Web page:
Strict adherence to these integrity regulations cannot be overemphasized because they determine a benchmark for international best practice.
After President William Tolbert accused Liberians of having no time for time, he created the Action for Development Ministry under his direct supervision to do quick impact projects.
On March 26, 2018, barely two months following his inauguration as president of Liberia, Mr. George M. Weah launched two projects, which, if properly implemented, are likely to have significant impact on national development and enhance the quality life of the Liberian people.
During the early part of that day, President Weah broke grounds for the construction of Liberia’s first military hospital, which is expected to be well equipped with modern facilities and a highly trained medical staff to cater to military and para-military personnel and their families.
The ground-breaking ceremony was followed by his boat-ride tour of Bali Island, situated in the middle of the Mesurado River in Monrovia, where a 4,000-seat state-of- the-art international conference hall is planned to be constructed.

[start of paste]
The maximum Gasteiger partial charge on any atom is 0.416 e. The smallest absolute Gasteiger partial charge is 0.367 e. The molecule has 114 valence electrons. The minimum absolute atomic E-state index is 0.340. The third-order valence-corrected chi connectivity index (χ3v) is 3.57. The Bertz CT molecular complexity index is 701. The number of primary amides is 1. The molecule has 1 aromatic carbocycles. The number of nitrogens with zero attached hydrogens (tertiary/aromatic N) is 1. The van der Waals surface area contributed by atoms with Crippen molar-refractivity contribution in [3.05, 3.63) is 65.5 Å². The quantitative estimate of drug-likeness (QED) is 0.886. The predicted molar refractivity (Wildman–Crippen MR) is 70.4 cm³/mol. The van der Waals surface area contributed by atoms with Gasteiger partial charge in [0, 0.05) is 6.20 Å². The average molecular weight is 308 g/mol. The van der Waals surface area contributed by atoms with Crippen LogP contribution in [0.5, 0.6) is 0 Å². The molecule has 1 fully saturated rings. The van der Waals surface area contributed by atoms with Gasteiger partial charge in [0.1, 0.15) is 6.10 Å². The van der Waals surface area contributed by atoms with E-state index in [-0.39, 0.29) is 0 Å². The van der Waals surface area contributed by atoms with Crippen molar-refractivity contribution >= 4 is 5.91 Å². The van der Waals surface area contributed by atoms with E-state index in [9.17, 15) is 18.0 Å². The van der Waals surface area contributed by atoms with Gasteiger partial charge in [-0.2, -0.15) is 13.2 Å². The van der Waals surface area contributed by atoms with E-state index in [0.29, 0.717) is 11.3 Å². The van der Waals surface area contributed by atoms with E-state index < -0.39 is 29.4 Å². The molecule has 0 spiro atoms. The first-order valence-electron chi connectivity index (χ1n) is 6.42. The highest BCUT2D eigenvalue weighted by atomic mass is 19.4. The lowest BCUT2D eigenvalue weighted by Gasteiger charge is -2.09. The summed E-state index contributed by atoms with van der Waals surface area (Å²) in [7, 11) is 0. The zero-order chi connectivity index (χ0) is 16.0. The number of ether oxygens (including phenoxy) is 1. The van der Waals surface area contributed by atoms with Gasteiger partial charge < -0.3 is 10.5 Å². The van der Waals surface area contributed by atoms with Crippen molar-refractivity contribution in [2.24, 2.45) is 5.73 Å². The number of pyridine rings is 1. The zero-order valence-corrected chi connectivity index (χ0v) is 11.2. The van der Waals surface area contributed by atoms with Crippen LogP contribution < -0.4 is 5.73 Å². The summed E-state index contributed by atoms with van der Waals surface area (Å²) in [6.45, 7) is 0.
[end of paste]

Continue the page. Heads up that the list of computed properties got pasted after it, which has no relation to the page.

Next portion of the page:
While mostly AFL personnel and their dependents look on and cheered, President Weah broke grounds for a 200-bedroom military hospital, which will be located at the Edward Benyan Kesselly Military Barracks in Schiefflin, Margibi County.
The site of the proposed hospital is on the main highway from the Roberts International Airport (RIA) to the Liberian capital Monrovia, directly opposite the main Schiefflin Barracks. A large billboard containing photo of the architectural design of what is set to be a teaching hospital to train men and women in arms in various medical disciplines, give motorists and passers-by a view of a beautiful structure that would enhance the modern architectural outlook of the rapidly-developing Monrovia-RIA corridor.